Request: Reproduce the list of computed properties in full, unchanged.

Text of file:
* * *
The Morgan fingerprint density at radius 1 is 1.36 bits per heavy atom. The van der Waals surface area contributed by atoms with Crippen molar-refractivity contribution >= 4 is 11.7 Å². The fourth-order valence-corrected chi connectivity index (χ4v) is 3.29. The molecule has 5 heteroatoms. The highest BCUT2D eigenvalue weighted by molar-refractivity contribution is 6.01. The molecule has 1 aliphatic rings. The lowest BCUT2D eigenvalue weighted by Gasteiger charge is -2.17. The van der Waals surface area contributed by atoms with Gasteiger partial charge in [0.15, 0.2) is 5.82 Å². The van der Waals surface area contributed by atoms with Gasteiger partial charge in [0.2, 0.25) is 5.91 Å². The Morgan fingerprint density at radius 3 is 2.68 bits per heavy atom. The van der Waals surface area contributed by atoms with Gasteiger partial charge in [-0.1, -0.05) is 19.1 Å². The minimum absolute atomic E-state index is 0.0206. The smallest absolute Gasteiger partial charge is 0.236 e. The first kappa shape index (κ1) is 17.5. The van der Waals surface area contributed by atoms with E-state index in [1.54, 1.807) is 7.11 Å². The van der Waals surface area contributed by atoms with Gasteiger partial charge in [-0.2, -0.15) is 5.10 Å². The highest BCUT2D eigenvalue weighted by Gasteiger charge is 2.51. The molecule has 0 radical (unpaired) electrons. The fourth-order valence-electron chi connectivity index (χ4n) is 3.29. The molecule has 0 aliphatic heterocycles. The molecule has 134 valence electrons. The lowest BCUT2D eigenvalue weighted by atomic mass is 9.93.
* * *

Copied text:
The Morgan fingerprint density at radius 1 is 1.36 bits per heavy atom. The van der Waals surface area contributed by atoms with Crippen molar-refractivity contribution >= 4 is 11.7 Å². The fourth-order valence-corrected chi connectivity index (χ4v) is 3.29. The molecule has 5 heteroatoms. The highest BCUT2D eigenvalue weighted by molar-refractivity contribution is 6.01. The molecule has 1 aliphatic rings. The lowest BCUT2D eigenvalue weighted by Gasteiger charge is -2.17. The van der Waals surface area contributed by atoms with Gasteiger partial charge in [0.15, 0.2) is 5.82 Å². The van der Waals surface area contributed by atoms with Gasteiger partial charge in [0.2, 0.25) is 5.91 Å². The Morgan fingerprint density at radius 3 is 2.68 bits per heavy atom. The van der Waals surface area contributed by atoms with Gasteiger partial charge in [-0.1, -0.05) is 19.1 Å². The minimum absolute atomic E-state index is 0.0206. The smallest absolute Gasteiger partial charge is 0.236 e. The first kappa shape index (κ1) is 17.5. The van der Waals surface area contributed by atoms with E-state index in [1.54, 1.807) is 7.11 Å². The van der Waals surface area contributed by atoms with Gasteiger partial charge in [-0.2, -0.15) is 5.10 Å². The highest BCUT2D eigenvalue weighted by Gasteiger charge is 2.51. The molecule has 0 radical (unpaired) electrons. The fourth-order valence-electron chi connectivity index (χ4n) is 3.29. The molecule has 0 aliphatic heterocycles. The molecule has 134 valence electrons. The lowest BCUT2D eigenvalue weighted by atomic mass is 9.93.